At the moment, I have 6 flutes in my possession and I HAVE to narrow it down to one. I will list them all, but the top flutes for me at the moment are a Muramatsu and an Aitkins. There are positives and negatives to both and I'm just wondering if anyone has had experience with either to give opinions. FYI - 5 out of the 6 are quite a bit older and used, but in amazing condition.
Muramatsu - all silver, inline g, c foot, open hole, y-arms
Aitkins - all silver, inline g, c foot, open hole, pointed arms
Haynes - all silver, offset g, c foot, open hole (converted), y-arms
Louis Lot - all silver, inline g, c foot, closed hole, y-arms
Armstrong Heritage - all silver, inline g, c foot, open hole, pointed arms, 18k gold lip plate/riser
diMedici - 1011RBES - only new flute in the lineup... don't like the feel of the keys
Honestly, the Haynes plays great, but it doesn't have the response of the Aitkins or Muramatsu. The Louis Lot plays well enough... but I was brought up with 'it MUST be an open hole flute!!!' ... so I can't shake it from my head. I could honestly care less about a b foot - it's really only beneficial to me for 2 notes, and 1 of the two can still be played without it, so that's not really a consideration. The Armstrong is very pretty, but imo I can't stand the way I sound playing it. It's like airy met Sally... And obviously the diMedici can't even hold up to a nice handmade flute. It does have redeeming qualities (it's pretty and has a d# roller) but... those aren't enough to make it worth passing up hand crafted excellence.
So really... it boils down to my two favorite flutes. Yes I'm on a pretty tight budget, and all of these flutes are within that budget.
LOVE the headjoint, it's not the original and it sounds AMAZING
Keys are kind of bulky, and I don't like the look of y-armed keys (yes... that's getting into aesthetics and NOT the best way to choose a flute... but *sigh* ...)
It's quite mellow in tone and I love that
Keys mechanism is fantastic and quick!
Don't really like the headjoint - makes me sound very shard and bright
Has those very pretty and hard to pass up pointed key arms *sigh*
I guess my question is - do I get the flute that makes me sound amazing... or do I get the keywork that I love and hope to one day replace the headjoint?? Obviously I'll never be playing Prokofiev's Sonata in D, so I guess I shouldn't stress quite this much... but it's a big decision.
Sorry this is so long... any help would be appreciated!!! :D
I haven't tried a blindfold, but I did make my partner listen while I played each flute (he wasn't allowed to see what I played) and he picked the Muramatsu 4 out of 4 times. I played the exact same passages on every flute for him... so I guess that does say a lot!
i'd take take the atkins if you like the keys and mechanism,
do you own all of the flutes, or are they on loan from somewhere, if you own them then you could take the headjoint from the maramatsu and the body and foot from the atkins and try it then you get rid of the maramatsu body and the atkins head along with the others, but then if you don't own them then yo just kep the one you like best with the mechanism, and upgrade the headjoint later on.
Re: Aitkins vs. Muramatsu 09:16 on Sunday, January 18, 2009
Account Closed (3248 points)
I'd go for the Muramatsu as it is a well known brand that you can trust. I have never even heard of an Aitkins which makes me a bit weary. Are there any other brands/flutes that you can try out? You may have just not found the one yet that makes you go "wow!"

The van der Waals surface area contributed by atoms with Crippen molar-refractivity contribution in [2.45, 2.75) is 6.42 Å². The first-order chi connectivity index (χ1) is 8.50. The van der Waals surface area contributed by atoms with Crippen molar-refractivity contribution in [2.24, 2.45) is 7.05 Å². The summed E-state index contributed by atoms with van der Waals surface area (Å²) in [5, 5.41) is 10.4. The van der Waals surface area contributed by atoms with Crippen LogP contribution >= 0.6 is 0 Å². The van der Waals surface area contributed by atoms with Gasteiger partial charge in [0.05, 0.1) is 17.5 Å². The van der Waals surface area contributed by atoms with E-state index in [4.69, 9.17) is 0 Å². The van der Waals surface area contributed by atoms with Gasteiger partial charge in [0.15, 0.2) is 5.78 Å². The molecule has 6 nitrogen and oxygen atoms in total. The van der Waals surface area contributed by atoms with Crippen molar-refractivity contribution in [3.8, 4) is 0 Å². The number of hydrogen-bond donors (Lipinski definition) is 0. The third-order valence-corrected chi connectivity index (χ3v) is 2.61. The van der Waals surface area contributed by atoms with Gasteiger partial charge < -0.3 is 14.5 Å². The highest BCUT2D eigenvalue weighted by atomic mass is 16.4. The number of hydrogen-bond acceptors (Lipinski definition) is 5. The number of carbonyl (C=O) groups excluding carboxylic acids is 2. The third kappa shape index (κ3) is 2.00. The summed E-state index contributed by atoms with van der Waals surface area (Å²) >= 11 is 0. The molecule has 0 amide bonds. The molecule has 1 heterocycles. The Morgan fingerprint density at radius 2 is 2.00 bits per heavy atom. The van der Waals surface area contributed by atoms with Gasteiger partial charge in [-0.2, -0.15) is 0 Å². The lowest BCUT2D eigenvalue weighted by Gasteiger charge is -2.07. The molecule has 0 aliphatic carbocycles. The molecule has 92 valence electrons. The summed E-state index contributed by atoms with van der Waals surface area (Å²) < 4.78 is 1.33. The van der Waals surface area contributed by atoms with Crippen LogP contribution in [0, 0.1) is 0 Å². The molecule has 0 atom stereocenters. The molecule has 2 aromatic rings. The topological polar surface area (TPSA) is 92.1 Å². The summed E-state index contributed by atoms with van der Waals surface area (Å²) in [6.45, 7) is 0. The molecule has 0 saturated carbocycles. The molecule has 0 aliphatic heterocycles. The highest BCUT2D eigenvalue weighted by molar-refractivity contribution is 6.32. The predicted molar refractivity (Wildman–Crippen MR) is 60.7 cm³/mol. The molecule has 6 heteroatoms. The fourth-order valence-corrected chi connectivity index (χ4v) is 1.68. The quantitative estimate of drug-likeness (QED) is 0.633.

Aitkins was actually a maker at Haynes, and the Aitkins flute has mostly Haynes parts on it, which is probably why I like it so much. My instinct also tells me to go with the Muramatsu.
I wish I owned them all, but I don't. They are on loan so I'll have to decide (
Just a little blurb I managed to find -
"Reginald Aitkins was under the employ of the Haynes Co. for over 5 years in the 1970's; as a result, the design of Aitkins' flutes have many qualities that reflect his experience at that famed company. Reginald Aitkins was somewhat of a reclusive man who lived in the countryside of New Hampshire. He never advertised and sold his instruments solely on players' recommendations."
Oh... and these 6 flutes were narrowed down from a pool of around 30 flutes (new and used) in my price range. It took hours and hours and hours... so I'm pretty sure I'll have it narrowed down to one within the week.
Agreed with Kara and with the previous post.
It may sure be a new good brand, but never heard of it so far.
I also play a very old Muramatsu (35 years old, Y arms, open holes, aligned G, all silver). Can tell you the mechanism is something that would lead my technician to a bankruptcy :-)
My opinion, regardless of you being or not a professional flutist, is that you must choose the one you feel you play better. The appearence is just a second thought, a complementary judgement, in case both flutes were absolutely even in all other aspects.
Now that I read your other posts I understand your interest in the Aitkins brand (And could know this brand, after all). I would regret some of my previous comment, but still would tell you to pick the one which you like the sound most.
I'm currently just trying headjoints... but the Aitkins mech is still my favorite.
I know I can get an amazing Sanko headjoint to fit the Aitkins.... and I'm REALLY leaning toward that. I have a new Pearl coming on weds that I need to test it against. The Sankyo HJ + Aitkins body is a bit more that I wanted to spend... but ... it's getting down to the 70th flutes I've tried and I want to know I've made the right choice!
Well... I ended up getting a Pearl Elegante CODA. It felt nice and balanced in my hands, and the Forza headjoint responded really nicely for me. I didn't even think this would be an option because everyone I called had a waiting list for this flute...